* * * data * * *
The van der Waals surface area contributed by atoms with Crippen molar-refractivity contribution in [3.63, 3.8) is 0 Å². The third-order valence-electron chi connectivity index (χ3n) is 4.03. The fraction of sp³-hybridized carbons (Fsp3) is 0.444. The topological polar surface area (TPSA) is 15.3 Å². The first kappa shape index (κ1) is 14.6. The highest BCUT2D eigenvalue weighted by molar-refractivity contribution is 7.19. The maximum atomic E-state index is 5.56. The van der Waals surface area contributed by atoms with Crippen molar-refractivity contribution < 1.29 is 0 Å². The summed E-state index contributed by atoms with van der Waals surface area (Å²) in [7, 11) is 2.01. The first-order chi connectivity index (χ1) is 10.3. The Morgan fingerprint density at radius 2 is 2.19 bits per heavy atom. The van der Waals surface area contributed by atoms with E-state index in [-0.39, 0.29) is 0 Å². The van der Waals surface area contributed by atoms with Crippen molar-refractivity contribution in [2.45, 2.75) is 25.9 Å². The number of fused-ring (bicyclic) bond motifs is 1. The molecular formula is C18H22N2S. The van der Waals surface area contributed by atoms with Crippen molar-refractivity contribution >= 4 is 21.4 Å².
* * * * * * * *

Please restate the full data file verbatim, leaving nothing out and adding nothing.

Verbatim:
The van der Waals surface area contributed by atoms with Crippen molar-refractivity contribution in [3.63, 3.8) is 0 Å². The third-order valence-electron chi connectivity index (χ3n) is 4.03. The fraction of sp³-hybridized carbons (Fsp3) is 0.444. The topological polar surface area (TPSA) is 15.3 Å². The first kappa shape index (κ1) is 14.6. The highest BCUT2D eigenvalue weighted by molar-refractivity contribution is 7.19. The maximum atomic E-state index is 5.56. The van der Waals surface area contributed by atoms with Crippen molar-refractivity contribution < 1.29 is 0 Å². The summed E-state index contributed by atoms with van der Waals surface area (Å²) in [7, 11) is 2.01. The first-order chi connectivity index (χ1) is 10.3. The Morgan fingerprint density at radius 2 is 2.19 bits per heavy atom. The van der Waals surface area contributed by atoms with E-state index in [-0.39, 0.29) is 0 Å². The van der Waals surface area contributed by atoms with Crippen molar-refractivity contribution in [2.45, 2.75) is 25.9 Å². The number of fused-ring (bicyclic) bond motifs is 1. The molecular formula is C18H22N2S. The van der Waals surface area contributed by atoms with Crippen molar-refractivity contribution >= 4 is 21.4 Å².